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The Weill Project blog: A period of adjustment

(Blog post by Joe Mabel)

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Kurt Weill biography

Lotte Lenya biography

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#kurtweill #paulgreen #lottelenya #maxwellanderson #mauriceabravanel #newyork #hollywood #joemabel #weillproject #weillbio

(Prior biographical posts on Weill: [1], [2], [3], [4], [5], [6], [7], [8], [9], [10], [11], [12], [13], [14], [15], [16], [17], [18].

The Hollywood sign and the arid landscape behind it
Hollywood: "I have never seen so many worried and unhappy people together." - Kurt Weill
Photo by Tony Hisgett, licensed under CC-BY-2.0 🔗

Weill and Lenya married for the second time 19 January 1937, in a small ceremony north of the city in North Castle, New York. They didn't have much money, and besides supporting themselves, Weill now had his parents to support in Palestine. Weill's first Broadway play, Johnny Johnson, written with Paul Green had been neither a flop nor a true success; The Eternal Road, an enormous pageant on contemporary and Biblical Jewish themes—a collaboration with Franz Werfel, Max Reinhardt, and others—was a "hot ticket" but was on such a large scale that it never made money. Rather than any sort of honeymoon, Weill headed to Hollywood with Cheryl Crawford 🔗 of the Group Theatre, while Lenya borrowed Crawford's Beekman Place apartment with a view of the East River, and continued to sing the role of Miriam in The Eternal Road for the next several months.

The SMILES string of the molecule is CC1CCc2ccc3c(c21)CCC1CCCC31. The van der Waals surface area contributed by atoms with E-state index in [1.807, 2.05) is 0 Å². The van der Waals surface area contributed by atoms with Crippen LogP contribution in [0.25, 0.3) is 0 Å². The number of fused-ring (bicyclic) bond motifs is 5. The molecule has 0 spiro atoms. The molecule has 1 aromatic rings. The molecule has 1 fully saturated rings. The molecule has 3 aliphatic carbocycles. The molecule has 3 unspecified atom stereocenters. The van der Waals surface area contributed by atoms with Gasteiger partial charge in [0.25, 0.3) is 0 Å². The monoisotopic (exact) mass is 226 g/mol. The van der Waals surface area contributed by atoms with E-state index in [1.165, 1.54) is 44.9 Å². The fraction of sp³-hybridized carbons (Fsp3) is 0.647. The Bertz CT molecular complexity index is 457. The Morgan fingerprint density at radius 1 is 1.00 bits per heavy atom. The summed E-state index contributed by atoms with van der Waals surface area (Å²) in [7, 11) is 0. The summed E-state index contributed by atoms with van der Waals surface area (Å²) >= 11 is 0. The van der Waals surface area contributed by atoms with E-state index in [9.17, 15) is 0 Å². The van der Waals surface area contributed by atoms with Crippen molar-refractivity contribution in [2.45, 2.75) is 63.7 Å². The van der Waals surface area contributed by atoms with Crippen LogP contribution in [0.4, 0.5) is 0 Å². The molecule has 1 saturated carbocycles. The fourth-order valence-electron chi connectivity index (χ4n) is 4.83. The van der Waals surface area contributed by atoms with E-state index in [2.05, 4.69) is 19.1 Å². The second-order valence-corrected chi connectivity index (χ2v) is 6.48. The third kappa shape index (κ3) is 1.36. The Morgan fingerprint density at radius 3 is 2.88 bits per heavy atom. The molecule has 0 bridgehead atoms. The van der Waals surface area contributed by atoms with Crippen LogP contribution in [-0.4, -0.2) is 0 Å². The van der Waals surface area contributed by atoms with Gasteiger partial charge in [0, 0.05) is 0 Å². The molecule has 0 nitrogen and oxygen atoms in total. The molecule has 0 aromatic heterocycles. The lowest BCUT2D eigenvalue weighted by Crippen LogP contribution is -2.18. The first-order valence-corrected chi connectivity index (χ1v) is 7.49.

Weill remained in Hollywood through June 1937. There he reconnected with other exiles. Director Fritz Lang 🔗 (Metropolis, M, and later Hangmen Also Die!) wanted to work with him, but had nothing immediate. He ended up working with William (Wilhelm) Dieterle 🔗 on a film about the Spanish Civil War, then still in raging. Originally The River is Blue, then Castles in Spain, and finally released in 1938 as Blockade, the film starred Henry Fonda. Weill got paid for his work, but the studio didn't think his music was accessible enough, and literally none of it got used; the film was eventually scored by Werner Janssen 🔗. Weill came back to New York a lot less interested in Hollywood, which he called "the craziest place in the world," adding "I have never seen so many worried and unhappy people together." Or, as he wrote to Cheryl Crawford, "Don't worry, Hollywood will not get to me. A whore never loves the man who pays her, she wants to get rid of him as soon as she has rendered her services. That is my relation to Hollywood. (I am the whore.)"